Focus  on  longer  periods  of  change  contrasts motor development with the field of motor learning that focuses on the change occurring in shorter time periods, for example, as a result of weeks of practice.  The  fields  are  further  distinguished  by an  emphasis  on  the  movement  product  in  motor learning,  but  an  emphasis  on  the  movement  pattern in motor development.

The current field, then, is concerned with development  over  the  life  span,  processes  underlying age-related  change  in  skill  performance,  and  the relationship  of  genetic  and  environmental  factors as  they  drive  motor  development.  It  is  important to understand how contemporary perspectives are shaping  both  research  and  practice  in  the  field. Two  are  particularly  important:  modeling  movement as arising from the relationship of constraining  factors  and  modeling  developing  systems  as dynamic systems.

The Model of Constraints

The  current  emphasis  on  the  interaction  of  multiple influences on development can be seen in the common use of Karl Newell’s model of constraints by both researchers and practitioners in the field. The model uses a triangle to represent movement as arising from the interaction of constraints that fall  into  three  categories:  the  organism  (here,  the human performer), the environment, and the task to be executed. The constraining, or shaping, factors associated with the performer can be further divided into structural and functional constraints. Examples  of  structural  constraints  include  the body’s  physical  structure  and  its  systems,  such  as the  muscular  system,  the  nervous  system,  and  so on.  Examples  of  functional  constraints  are  motivation,  experience,  and  fear.  Environmental  constraints include characteristics of the environment, such as gravity or altitude as well as the surfaces and  dimensions  of  the  setting  for  skill  execution. Task constraints include the intended goal for the movement,  equipment,  and  any  rules  established for achieving the goal.

A particular movement is shaped by the interaction of all relevant constraints. As any even single constraint  changes,  the  relationship  among  the constraints  differs,  potentially  resulting  in  a  different movement pattern. Usefulness of the model to  motor  developmentalists  is  obvious  when  one considers  how  the  structural  constraints  change with physical growth and maturation or aging. As an individual grows, for example, the relationship of the structural constraints with the environmental  and  task  constraints  changes,  giving  rise  to differing  movements.  Hence,  the  model  provides a  vehicle  for  relating  changes  in  these  relationships with growth and development to qualitative changes in movement patterns.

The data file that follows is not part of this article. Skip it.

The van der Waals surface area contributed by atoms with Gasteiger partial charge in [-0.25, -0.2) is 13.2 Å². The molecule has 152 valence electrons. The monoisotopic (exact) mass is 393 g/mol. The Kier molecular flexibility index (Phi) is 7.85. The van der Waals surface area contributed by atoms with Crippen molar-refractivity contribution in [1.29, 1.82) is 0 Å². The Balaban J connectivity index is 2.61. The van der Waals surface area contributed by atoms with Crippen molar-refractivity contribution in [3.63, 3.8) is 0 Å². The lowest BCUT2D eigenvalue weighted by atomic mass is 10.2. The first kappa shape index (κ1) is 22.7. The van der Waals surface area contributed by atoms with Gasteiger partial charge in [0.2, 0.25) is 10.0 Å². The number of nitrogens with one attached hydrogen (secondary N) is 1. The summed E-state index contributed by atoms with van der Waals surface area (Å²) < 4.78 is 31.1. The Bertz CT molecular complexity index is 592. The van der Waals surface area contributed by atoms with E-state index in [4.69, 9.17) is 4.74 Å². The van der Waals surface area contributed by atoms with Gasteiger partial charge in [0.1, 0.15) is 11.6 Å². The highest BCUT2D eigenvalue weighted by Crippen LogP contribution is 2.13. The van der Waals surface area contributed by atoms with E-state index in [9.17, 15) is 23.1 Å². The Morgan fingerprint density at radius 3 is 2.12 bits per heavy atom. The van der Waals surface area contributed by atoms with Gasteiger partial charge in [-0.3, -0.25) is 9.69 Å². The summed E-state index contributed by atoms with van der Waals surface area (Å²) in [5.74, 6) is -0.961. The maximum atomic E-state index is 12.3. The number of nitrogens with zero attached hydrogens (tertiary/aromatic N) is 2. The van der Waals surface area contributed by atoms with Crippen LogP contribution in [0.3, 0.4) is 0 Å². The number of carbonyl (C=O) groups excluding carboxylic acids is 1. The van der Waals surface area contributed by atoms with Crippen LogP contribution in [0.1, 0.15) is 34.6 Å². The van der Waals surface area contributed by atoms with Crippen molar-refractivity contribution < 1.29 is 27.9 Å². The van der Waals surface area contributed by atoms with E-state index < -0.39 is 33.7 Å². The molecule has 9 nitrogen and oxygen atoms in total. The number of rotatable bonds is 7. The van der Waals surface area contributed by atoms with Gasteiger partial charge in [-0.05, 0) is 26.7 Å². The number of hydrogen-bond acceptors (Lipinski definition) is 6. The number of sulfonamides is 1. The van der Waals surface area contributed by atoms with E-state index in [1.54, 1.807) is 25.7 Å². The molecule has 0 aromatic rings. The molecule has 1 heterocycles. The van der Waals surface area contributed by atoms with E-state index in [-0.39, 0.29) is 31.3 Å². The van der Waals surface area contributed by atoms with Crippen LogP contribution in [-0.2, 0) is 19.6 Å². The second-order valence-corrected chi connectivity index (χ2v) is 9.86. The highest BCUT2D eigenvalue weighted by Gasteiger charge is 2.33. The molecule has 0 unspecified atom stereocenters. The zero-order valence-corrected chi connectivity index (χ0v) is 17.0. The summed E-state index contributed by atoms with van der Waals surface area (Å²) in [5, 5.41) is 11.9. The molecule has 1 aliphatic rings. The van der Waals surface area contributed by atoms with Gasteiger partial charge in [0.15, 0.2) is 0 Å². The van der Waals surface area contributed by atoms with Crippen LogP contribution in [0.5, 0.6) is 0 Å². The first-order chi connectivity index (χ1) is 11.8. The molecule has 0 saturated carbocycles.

This  framework  is  useful  both  to  researchers who  focus  on  specific  relationships  among  the constraints  and  to  practitioners.  While  growth or  aging  typically  cannot  be  manipulated  in  the short  term,  the  environment  and  task  constraints can  be  manipulated  in  conjunction  with  changes in structural constraints. Practitioners can manipulate  environment  and  task  constraints  to  design developmentally appropriate tasks for those at any point on a developmental continuum of change in the  structural  constraints.  As  a  simple  example, if  the  movement  desired  is  to  shoot  a  basketball through a hoop, the height of the hoop from the ground and/or the weight of the basketball can be incrementally  changed  as  the  height  and  strength of  the  performer  change  to  achieve  the  desired goal  over  the  period  of  growth  and  maturation.  Another  example  is  how  practitioners  have designed  a  series  of  adapted  bicycles  for  children with  disabilities—for  example,  replacing  the  rear wheel  with  two  rollers,  to  facilitate  development to riding conventional bicycles.

Modeling Body Systems as Dynamic Systems